S1: We’d love to hear from you all about your wellness journey or experience with talk therapy. Give us a call at (619) 452-0228. You can leave a message or email us at midday at pbs.org.
S2: Coming up. Tai Chi Martial Arts , Qi Gong Meditation. These are all practices that we should incorporate into the plethora of practices that we engage in to stay well and sane.
S1: You’re listening to Kpbs Midday Edition. You’re listening to Kpbs Midday Edition. I’m Jade Hindman here with Dr. Nelly Tran. She is a community psychologist and associate professor at Sdsu Department of Counseling and School Psychology. We are continuing our conversation about wellness and well-being. Dr. Tran , as you mentioned , many of these ancient practices are centuries old and even pre-date therapy. Can they be seen as alternatives to talk therapy ? Absolutely.
S2: I think there they kind of live in the same realm as talk therapy that they must go hand in hand. They can be good alternatives because they’ve always existed. Right. I think we forget that mental health existed in Asia and other parts of the world before talk therapy became a practice , and that talk therapy has actually always existed within our communities , right ? We talk to our religious leaders one on one for consultation. We talk to our family members , we talk to aunties and uncles , and we talk to our respected elders. And all of those traditions are forms of talk therapy , right ? It’s just a conversation that helps us to heal and to move forward when we’re stuck. And I think the ancient cultural practices that we’re often talking about are things that , you know , Tai Chi , martial arts , Qi gong meditation , that these are all practices that we should incorporate into the plethora of practices that we engage in to stay well and sane. And I think talk therapy in and of itself must be part of that conversation. We must be allowed and capable of using all of the different resources that are in our world , in our realm. And I think Asian Americans forget sometimes that , you know , as we try to assimilate or culturally bring in these American practices , that mental health services like talk therapy hasn’t been hasn’t always been made for us. But we can insist that it come into collaboration with some of our practices like ancestor worshipping that we’ve always participated in. Yeah.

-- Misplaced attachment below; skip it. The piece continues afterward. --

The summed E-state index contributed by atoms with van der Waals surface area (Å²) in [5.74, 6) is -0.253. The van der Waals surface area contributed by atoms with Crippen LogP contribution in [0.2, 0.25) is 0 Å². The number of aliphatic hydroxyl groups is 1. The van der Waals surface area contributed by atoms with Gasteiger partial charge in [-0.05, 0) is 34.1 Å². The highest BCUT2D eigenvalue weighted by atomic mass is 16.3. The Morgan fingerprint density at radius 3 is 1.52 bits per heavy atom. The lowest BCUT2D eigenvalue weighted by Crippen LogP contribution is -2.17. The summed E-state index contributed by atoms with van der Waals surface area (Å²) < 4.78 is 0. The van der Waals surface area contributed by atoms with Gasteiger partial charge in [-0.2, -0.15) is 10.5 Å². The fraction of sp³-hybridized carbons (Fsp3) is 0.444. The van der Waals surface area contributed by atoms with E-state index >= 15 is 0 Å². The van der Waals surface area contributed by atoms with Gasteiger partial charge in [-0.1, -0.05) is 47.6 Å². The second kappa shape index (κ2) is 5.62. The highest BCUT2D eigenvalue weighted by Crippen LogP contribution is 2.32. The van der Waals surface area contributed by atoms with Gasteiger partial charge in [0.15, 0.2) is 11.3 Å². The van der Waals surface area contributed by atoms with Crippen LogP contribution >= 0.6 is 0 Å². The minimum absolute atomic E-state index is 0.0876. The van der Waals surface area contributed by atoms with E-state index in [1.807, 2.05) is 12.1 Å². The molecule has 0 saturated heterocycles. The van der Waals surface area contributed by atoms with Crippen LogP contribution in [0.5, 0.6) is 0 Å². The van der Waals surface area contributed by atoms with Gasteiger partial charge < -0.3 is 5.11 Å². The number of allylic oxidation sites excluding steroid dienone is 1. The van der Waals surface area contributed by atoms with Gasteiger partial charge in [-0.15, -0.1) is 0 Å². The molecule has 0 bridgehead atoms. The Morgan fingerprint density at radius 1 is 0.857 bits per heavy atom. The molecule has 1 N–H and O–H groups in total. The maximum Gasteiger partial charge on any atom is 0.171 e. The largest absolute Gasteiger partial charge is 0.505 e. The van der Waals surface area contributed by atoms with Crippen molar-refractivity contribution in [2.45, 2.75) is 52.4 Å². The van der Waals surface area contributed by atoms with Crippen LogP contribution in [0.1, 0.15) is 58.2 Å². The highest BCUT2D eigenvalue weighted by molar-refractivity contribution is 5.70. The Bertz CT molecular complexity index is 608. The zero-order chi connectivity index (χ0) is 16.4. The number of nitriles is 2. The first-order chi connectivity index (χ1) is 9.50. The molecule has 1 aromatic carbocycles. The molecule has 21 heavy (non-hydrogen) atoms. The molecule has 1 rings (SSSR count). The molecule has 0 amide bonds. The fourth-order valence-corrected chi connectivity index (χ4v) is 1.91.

S2: It’s it’s verbal. And that’s not the only way that we can heal , right ? We can heal also , you know , through the use of medicine , whether that be kind of Western use of pills or Eastern use of Chinese herbs , We can also think about our bodies as needing to move energy , right ? Sometimes we use the language of feeling stuck , right ? I feel stuck. And that could be that you feel physically stuck. But it can also be that there is energy that is stuck , that needs to be moved. And so you have practices such as Reiki and Qi Gong and Tai Chi that really help to move energy through your body , right ? Yoga also another practice mindfulness and helping us to slow down our fast thinking , our anxiety and helping us to find clarity , but also meditation and helping us to figure out what movement needs to happen. Right ? Once I have mindfulness and clarity , I can also figure out what is right in the world. And , you know , a reminder that activism has been a part of wellness and mental health training within Asia , that our Buddhist monks are kind of our original activists of Asia , and that those practices help us to move our world forward. Ancestor worshipping is about looking back towards our elders and seeking guidance. And many of us have traditions that look back towards our ancestors and learning about our history , both personal and societal. And that too helps us to move energy and move our thoughts forward.
S1: It sounds like there’s a lot to be said for sometimes just sitting still and meditating and also looking back and remembering and giving honor to the ancestors.
S2: Yes , absolutely. And that we know that we don’t have to go to therapists to learn these traditions. Right. I think a lot of therapists now are trying to incorporate these traditions , but really many of us have these traditions and these , you know , the wise masters and elders who hold these traditions in our families and in our communities. And we should really privilege those people to teach us and train us on how to use them , rather than folks who’ve gone to a webinar to learn it. You know , once or twice.